Monday, August 27, 2012

The Colonel....a true original

Recently I detailed my recent discovery of Colonel Littleton, Ltd., a specialty company based in rural Tennessee that creates and sells some of the finest and most unique leather goods and other products that I've encountered.

Last week my endless business travels took me to the Nashville area, and I built in some time for a detour south to Lynnville, the home of Colonel Littleton's operations. I arrived there just after lunchtime and was disappointed to learn that the two people there with whom I'd corresponded, the retail store manager (who sent me a very nice e-mail that was not a form letter after my last order) and the company's director of sales and marketing (who wrote to tell me that they'd seen my last blog entry on Colonel Littleton and had shared with the staff) were both absent on the day of my visit.

A very nice woman named Charlene was holding down the fort in the retail store, which appears to be the hub of the Colonel Littleton operations in Lynnville, and she was most friendly and gracious when I arrived, and noted that she, also, had read my last blog entry with her employer as the subject.  She told me that both of my past contacts were out for various reasons, and I looked around the store a bit while she fielded a phone call or two.  I should share with you that the Colonel Littleton store looks and feels very much like an old general store might have seemed back in the 1870s, and that certainly isn't an accident.  Creaky wooden floors, wooden tables and cabinetry to display the various wares, and a lot of artifacts implying the age of the space, if not the current occupant.  Anyway, I finally asked Charlene if the Colonel happened to be around at the time, and she told me that she'd check, and then said he'd be over shortly.

The door opened and a woman entered, followed closely by a very tall gentleman wearing a baseball cap and a distinctive white mustache....it was Colonel Garry A. Littleton, live and in person.  I introduced myself, he did the same and also introduced his assistant.  He then told me that he had enjoyed my last blog entry and mentioned the same to those around us, and thanked me for my recognition of his business.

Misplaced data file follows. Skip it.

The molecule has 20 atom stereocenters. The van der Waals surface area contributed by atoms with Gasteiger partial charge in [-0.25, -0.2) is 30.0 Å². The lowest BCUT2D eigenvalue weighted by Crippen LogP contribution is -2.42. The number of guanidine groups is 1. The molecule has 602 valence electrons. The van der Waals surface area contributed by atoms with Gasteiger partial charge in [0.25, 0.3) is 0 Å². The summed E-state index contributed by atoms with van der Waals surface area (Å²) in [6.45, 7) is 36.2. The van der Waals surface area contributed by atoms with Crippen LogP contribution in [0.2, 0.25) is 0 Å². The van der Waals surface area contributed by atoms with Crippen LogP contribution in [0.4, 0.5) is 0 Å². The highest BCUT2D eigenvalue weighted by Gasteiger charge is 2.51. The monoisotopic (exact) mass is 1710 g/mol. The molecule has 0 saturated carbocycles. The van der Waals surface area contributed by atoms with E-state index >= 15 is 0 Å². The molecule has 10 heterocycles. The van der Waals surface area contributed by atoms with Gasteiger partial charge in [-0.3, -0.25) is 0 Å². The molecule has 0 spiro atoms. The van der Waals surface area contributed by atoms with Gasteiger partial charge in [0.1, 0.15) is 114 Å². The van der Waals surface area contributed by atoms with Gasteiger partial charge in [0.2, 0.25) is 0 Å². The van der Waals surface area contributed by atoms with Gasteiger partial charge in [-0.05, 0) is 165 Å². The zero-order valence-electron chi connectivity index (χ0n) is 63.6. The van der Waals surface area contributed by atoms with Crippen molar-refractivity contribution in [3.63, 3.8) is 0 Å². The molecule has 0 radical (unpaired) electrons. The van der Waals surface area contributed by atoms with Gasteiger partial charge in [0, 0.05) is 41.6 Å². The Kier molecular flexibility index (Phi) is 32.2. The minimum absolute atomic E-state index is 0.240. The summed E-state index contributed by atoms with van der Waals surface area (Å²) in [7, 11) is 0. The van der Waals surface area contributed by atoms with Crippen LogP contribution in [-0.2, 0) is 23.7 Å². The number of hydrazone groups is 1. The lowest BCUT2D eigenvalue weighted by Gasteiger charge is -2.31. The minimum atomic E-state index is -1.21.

Then, to my surprise, he asked me if I had a few minutes, and spent nearly an hour showing me around the store, the stockroom, and the adjacent buildings that house the Colonel Littleton departments that handle such areas as shipping, custom engraving and embossing, customer service, graphic design and other functions.  Everyone I met was not only cordial but friendly and most welcoming (which I found a pleasant change from what I normally see when I tour places of business for my "day" job).  During my tour we stopped for a visit with a genial fellow named Bud, who, it turns out, embossed my initials on my previous purchases and asked me, "How's your conduct?"  As it happens, this is kind of a catch phrase in that part of the world, and the Colonel produced a sticker asking the same question, and Bud later rounded up a card explaining the whole thing.  I now know how to answer that question, by the way.

During the tour the Colonel showed me parts of their storefront operations that have yet to be opened, but there are some exciting plans for new product lines in the works that I won't reveal here, but I will tell you that everything the Colonel showed me or mentioned seems a very natural extension of their current product offerings.

I found all of this fascinating, of course, but the fascination deepened when I accompanied the Colonel across the street to a nondescript two-story building next to the railroad tracks that the Colonel referred to as his offices.  The building is actually a garage where he tinkers with old cars (the most impressive of which was a vintage 1972 Chevrolet Corvette) and uses his massive collection of things old and unique as inspiration for new products to be offered by his company.  Leather samples, saddles, World War II navigator's cases, watch faces and a host of other items frequently lead the Colonel to a new product or a new spin on a more common one.  Quite something.

I told the Colonel on our way back to the main store that I was impressed with his team, and he mentioned that he felt it was very important to treat people the right way, and that shows in the work that they do and their dedication to taking care of customers.  I heartily agree, as I try to employ the same practices in my work as a sales manager, I told him.

We wound up back in the store, where Bud had relieved Charlene for a time, and the Colonel and I said our goodbyes.  He insisted that I "stop in again" if I was in the area in the future, and I promised that I would (and I will).  Then Bud and I began to chat and while I very much wanted to buy one of the wonderful business bags that the Colonel sells, I decided to make my purchase for the day a little more modest, settling on a leather mouse pad.  Bud told me that he would pick out a piece that "has some character" and I confirmed that I wanted this piece personalized, as are my other Colonel Littleton items.  He left after Charlene returned and came back with a wonderfully grained leather mouse pad with a brass medallion bearing my monogram.  I also bought a No. 48 Phone Holster, just like mine, for  a friend, and both were packaged very nicely and accompanied by the Colonel's signature cards explaining things about their company and philosophies, and even a mini Moon Pie with each item.

I'm sure that in a couple of phone calls and upon my return home Friday evening I wore my wife down considerably with my recollections of this visit, but she could certainly see and understand my delight with the experience.

I cannot recommend this "purveyor of fine accouterments in the Americana tradition" more highly.

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